THE ISSUE: Anderson Fields could receive course improvements
OUR VIEW: Now is the time to weigh in on future of city park spaces
We’re about to enter our 15th summer since Streator children have had the pleasure of splashing about in an outdoor city pool. The city closed the old swimming hole in 2003 because it couldn’t justify the estimated repair bill in the face of consistent annual revenue losses. And so it sat empty for more than a decade waiting for a buyer, a depressing visual reminder of days gone by.
It’s no great stretch to ponder the same fate for the city’s Anderson Fields Municipal Golf Course, which loses about $40,000 a year and needs a drastic overhaul to be commercially viable and some degree of maintenance to just keeping open in any capacity.
There are some complicating factors with the golf course that the city didn’t really face with the pool. The first is that Anderson Fields isn’t the only option in town for golfers. In fact, many people openly suggest the municipal course did enough business to hamper traffic at Twin Creeks Golf Course, just south of Streator, which recently closed for good.
The second is the origin story of the course itself. The ground was previously used as a racing facility and state fairgrounds. Andrew H. Anderson, founder of Anderson Fields, signed ownership of the golf course to the city in 1942, and in so doing said the city could only accept ownership if it maintained the 31 acres as nonprofit recreational grounds for the public.
As such, the city can’t in good faith just close and sell off the golf course the way it did the pool — not to a private golf operator, not to a land developer. It’s got 31 acres of land near a busy commercial area on the town’s main state highway and not a lot of great options.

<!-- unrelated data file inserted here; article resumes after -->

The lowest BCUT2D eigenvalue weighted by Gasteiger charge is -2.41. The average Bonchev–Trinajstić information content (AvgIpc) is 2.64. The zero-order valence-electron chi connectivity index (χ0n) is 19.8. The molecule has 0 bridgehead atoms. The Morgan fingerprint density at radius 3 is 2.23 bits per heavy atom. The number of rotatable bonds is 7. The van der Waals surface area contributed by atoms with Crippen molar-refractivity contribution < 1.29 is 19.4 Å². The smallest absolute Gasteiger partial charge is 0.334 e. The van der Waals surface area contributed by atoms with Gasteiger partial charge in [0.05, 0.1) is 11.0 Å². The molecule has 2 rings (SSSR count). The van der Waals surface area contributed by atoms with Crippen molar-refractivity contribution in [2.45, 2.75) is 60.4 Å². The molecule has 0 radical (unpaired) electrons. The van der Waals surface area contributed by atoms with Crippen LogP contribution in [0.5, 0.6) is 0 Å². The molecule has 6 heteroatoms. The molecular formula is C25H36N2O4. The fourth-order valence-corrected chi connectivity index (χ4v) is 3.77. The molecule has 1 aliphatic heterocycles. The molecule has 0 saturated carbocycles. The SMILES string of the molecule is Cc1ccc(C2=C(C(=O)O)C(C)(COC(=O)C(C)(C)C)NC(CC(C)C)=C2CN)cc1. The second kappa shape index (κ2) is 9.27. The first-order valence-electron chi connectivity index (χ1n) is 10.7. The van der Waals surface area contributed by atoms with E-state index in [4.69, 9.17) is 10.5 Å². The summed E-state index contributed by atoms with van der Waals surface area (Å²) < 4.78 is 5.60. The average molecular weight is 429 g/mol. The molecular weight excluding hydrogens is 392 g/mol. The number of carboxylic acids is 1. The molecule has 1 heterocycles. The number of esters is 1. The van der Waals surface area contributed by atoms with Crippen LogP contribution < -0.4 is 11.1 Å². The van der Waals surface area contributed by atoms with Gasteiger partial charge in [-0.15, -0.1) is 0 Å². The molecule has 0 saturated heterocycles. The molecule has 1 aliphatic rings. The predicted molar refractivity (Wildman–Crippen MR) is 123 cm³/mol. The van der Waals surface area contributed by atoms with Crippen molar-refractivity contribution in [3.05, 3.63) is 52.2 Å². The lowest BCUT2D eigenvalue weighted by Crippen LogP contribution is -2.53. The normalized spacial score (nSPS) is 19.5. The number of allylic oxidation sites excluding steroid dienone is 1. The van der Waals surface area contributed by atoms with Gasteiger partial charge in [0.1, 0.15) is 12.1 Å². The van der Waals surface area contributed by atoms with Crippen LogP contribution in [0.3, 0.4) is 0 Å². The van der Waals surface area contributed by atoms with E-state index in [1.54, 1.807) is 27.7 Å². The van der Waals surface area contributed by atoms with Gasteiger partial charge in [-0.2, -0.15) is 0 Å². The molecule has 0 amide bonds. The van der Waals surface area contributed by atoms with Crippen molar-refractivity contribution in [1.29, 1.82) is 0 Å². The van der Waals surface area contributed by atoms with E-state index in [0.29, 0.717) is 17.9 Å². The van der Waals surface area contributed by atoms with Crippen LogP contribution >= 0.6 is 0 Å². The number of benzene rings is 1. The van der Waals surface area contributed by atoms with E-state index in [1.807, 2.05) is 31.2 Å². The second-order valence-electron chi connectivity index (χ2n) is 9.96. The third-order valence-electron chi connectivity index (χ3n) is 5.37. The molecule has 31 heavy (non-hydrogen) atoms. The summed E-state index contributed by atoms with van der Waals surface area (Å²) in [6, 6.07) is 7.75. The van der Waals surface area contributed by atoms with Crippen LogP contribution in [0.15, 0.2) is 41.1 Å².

We give city leaders credit for discussing the issue. The Park and Open Spaces Board has been surveying residents looking for input on how best to direct resources to meet taxpayers’ recreational needs. Unfortunately, the surveys and the observable trends have given only lukewarm indicators in one direction or the other. If the city puts money into the course, people will continue to golf there. If it pulls the plug and diverts those funds elsewhere, the golfers will be upset but people who prefer other outdoor activities have lots of ideas for ways the city could improve those offerings.
Ultimately, no city needs a golf course or pool — at least not in the same way residents need a roads department or fire protection. But having a robust park system is a sign of a healthy community, a place people want to live and enjoy.
We’re not going to tell city leaders how to proceed with this dilemma. There are too many variables to say one simple solution is the best course of action. What we will do, however, is take the opportunity to tell Streatorites to use this opportunity to make their feelings known. The City Council and Parks Board are hungry for feedback on how to move forward with Anderson Fields and the rest of the parks system.
In other words, don’t wait around for the city to act and then complain about the decision. Some steps will be taken, either another few years of patchwork fixes or a dramatic change, but inertia is not an option. So if you care about the future of recreation in Streator, make your feelings known. The city can’t promise to give every person their desired outcome, but it can listen and respond, which is the entire point of having local government in the first place.
The pool wasn’t saved and almost certainly won’t ever come back. Anderson Fields doesn’t have to meet the same fate. If you care, one way or the other, now is the time to speak up.